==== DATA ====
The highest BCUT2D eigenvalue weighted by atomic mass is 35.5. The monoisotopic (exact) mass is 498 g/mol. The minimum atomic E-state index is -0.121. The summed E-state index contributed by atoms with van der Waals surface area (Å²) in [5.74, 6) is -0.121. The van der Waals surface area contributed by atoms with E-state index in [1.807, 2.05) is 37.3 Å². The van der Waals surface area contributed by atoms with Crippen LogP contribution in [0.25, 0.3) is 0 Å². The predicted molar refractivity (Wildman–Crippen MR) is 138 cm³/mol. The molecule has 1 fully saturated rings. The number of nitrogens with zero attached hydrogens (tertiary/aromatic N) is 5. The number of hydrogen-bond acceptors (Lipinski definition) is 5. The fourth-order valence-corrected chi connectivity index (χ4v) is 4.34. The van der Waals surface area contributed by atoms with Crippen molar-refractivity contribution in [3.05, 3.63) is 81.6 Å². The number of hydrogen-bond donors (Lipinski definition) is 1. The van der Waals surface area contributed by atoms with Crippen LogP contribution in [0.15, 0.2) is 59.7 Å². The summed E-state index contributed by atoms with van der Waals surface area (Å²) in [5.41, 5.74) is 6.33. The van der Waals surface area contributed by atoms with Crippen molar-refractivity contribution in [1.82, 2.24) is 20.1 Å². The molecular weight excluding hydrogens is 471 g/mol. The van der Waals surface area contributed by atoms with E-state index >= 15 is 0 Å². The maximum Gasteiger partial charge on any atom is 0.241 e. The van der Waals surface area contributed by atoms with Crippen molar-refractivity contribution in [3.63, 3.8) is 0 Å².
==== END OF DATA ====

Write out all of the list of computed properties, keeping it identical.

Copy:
The highest BCUT2D eigenvalue weighted by atomic mass is 35.5. The monoisotopic (exact) mass is 498 g/mol. The minimum atomic E-state index is -0.121. The summed E-state index contributed by atoms with van der Waals surface area (Å²) in [5.74, 6) is -0.121. The van der Waals surface area contributed by atoms with E-state index in [1.807, 2.05) is 37.3 Å². The van der Waals surface area contributed by atoms with Crippen LogP contribution in [0.25, 0.3) is 0 Å². The predicted molar refractivity (Wildman–Crippen MR) is 138 cm³/mol. The molecule has 1 fully saturated rings. The number of nitrogens with zero attached hydrogens (tertiary/aromatic N) is 5. The number of hydrogen-bond acceptors (Lipinski definition) is 5. The fourth-order valence-corrected chi connectivity index (χ4v) is 4.34. The van der Waals surface area contributed by atoms with Crippen molar-refractivity contribution in [3.05, 3.63) is 81.6 Å². The number of hydrogen-bond donors (Lipinski definition) is 1. The van der Waals surface area contributed by atoms with Crippen LogP contribution in [0.15, 0.2) is 59.7 Å². The summed E-state index contributed by atoms with van der Waals surface area (Å²) in [5.41, 5.74) is 6.33. The van der Waals surface area contributed by atoms with Crippen molar-refractivity contribution in [1.82, 2.24) is 20.1 Å². The molecular weight excluding hydrogens is 471 g/mol. The van der Waals surface area contributed by atoms with E-state index >= 15 is 0 Å². The maximum Gasteiger partial charge on any atom is 0.241 e. The van der Waals surface area contributed by atoms with Crippen molar-refractivity contribution in [3.63, 3.8) is 0 Å².